Re: [Frameworks] **VL-JUNK** Re: Analog and digital

From: Karl Mendonca <>
Date: Tue, 30 Aug 2011 17:36:15 -0700 (PDT)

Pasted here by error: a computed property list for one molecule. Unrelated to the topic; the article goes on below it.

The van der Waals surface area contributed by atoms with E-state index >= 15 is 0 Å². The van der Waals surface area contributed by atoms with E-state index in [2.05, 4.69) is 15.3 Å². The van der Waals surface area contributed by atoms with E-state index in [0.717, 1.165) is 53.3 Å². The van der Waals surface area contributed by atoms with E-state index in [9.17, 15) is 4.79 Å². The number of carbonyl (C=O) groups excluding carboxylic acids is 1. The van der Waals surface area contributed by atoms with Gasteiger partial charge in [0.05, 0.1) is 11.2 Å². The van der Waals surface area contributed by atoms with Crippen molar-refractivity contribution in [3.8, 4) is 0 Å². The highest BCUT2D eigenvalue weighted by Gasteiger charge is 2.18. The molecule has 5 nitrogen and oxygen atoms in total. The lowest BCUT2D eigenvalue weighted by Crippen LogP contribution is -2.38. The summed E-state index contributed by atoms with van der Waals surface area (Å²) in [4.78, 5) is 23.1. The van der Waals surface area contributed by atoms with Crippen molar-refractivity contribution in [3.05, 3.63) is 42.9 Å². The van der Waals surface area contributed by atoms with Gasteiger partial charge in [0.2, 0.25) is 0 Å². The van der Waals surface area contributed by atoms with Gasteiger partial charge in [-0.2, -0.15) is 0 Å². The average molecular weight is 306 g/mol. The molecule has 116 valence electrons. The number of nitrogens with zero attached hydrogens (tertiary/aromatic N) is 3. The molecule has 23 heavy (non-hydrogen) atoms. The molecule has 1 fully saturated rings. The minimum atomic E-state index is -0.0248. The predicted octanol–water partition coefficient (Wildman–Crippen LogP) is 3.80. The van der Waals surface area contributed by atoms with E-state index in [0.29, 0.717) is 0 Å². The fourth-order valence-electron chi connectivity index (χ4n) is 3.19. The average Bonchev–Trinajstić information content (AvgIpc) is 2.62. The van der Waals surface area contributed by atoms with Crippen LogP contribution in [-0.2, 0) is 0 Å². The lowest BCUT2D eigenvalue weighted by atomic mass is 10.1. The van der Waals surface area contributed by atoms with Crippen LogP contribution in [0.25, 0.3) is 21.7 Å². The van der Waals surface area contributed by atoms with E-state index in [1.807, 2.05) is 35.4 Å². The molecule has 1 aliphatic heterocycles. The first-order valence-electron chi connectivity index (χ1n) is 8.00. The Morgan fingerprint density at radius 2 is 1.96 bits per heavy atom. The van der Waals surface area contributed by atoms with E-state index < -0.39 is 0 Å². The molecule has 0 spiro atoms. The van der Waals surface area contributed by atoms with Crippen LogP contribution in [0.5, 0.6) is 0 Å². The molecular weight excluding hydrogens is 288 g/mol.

I've only just begun exploring the [relatively] recently minted field of "software studies", but Warren Sack has an interesting take on logic in software that might add a new angle to this discussion. Briefly (at the risk of oversimplifying), Aristotle's rules of logic were transformed by Boole and Claude Shannon into algebraic expressions that have ultimately come to be used in computer circuits and programming. Daniel Hillis' The Pattern on the Stone is a really fun book that illustrates how logical switches and connectors using the on/off principle can be used to make a using tinker toys(!) or possibly a hydraulic computer. This system of logic regardless of the material it is implemented in is what makes up the digital world. The point I'm struggling make is that along with thinking about signal processing and materiality, perhaps the underlying (dare I say) philosophical framework that informs how analog / digital signals are captured, processed, stored and ultimately (re)presented is part of the fundamental difference between the two. Best, Karl ________________________________ From: Pip Chodorov <> To: Experimental Film Discussion List <> Sent: Tuesday, August 30, 2011 3:15 PM Subject: Re: [Frameworks] **VL-JUNK** Re: Analog and digital In 1980, on the 8-bit Apple ][ computers using hex assembler, pixels were 00 for black and FF for white  (otherwise called 0-256 in base-10 or 00000000-11111111 in base-2 or binary). In today's 32-bit computers, a white pixel would be 11111111111111111111111111111111 in base-2 or FFFF in base-16. This is why Flick spoke of number systems (binary, decimal, roman): because the 0s and 1s represent representations of images rather than representing images directly. At 18:06 -0400 30/08/11, Steven Gladstone wrote: >On 8/30/11 1:28 PM, Flick Harrison wrote: >  > re: POINT 1: ones and zeroes aren't analog representations of "on" and >>  "off." You could more fruitfully say that "on" and "off" are mechanical >>  representations of 1 and 0, since the binary number system stands in the >>  abstract, like the decimal or roman system. > >The way I understand it the 1 and the zero come from video and waveform >monitors, where 0 was black, and 1 was "White" or full exposure. This >was of course for an analog signal. I know the video scale is measured >as I.R.E. and the scale is 0 to 100 (or actually 7.5 to 100 in NTSC >land) but my understanding is that 100 I.R.E. correlated to 1 volt. >Digital is strictly an ON/OFF voltage states. This can be represented by >ots and dashes, ones and zeros, but through the wires, it is all on off >voltage states - the numbers 1 and zero are not being sent through the >wires. > _______________________________________________ FrameWorks mailing list

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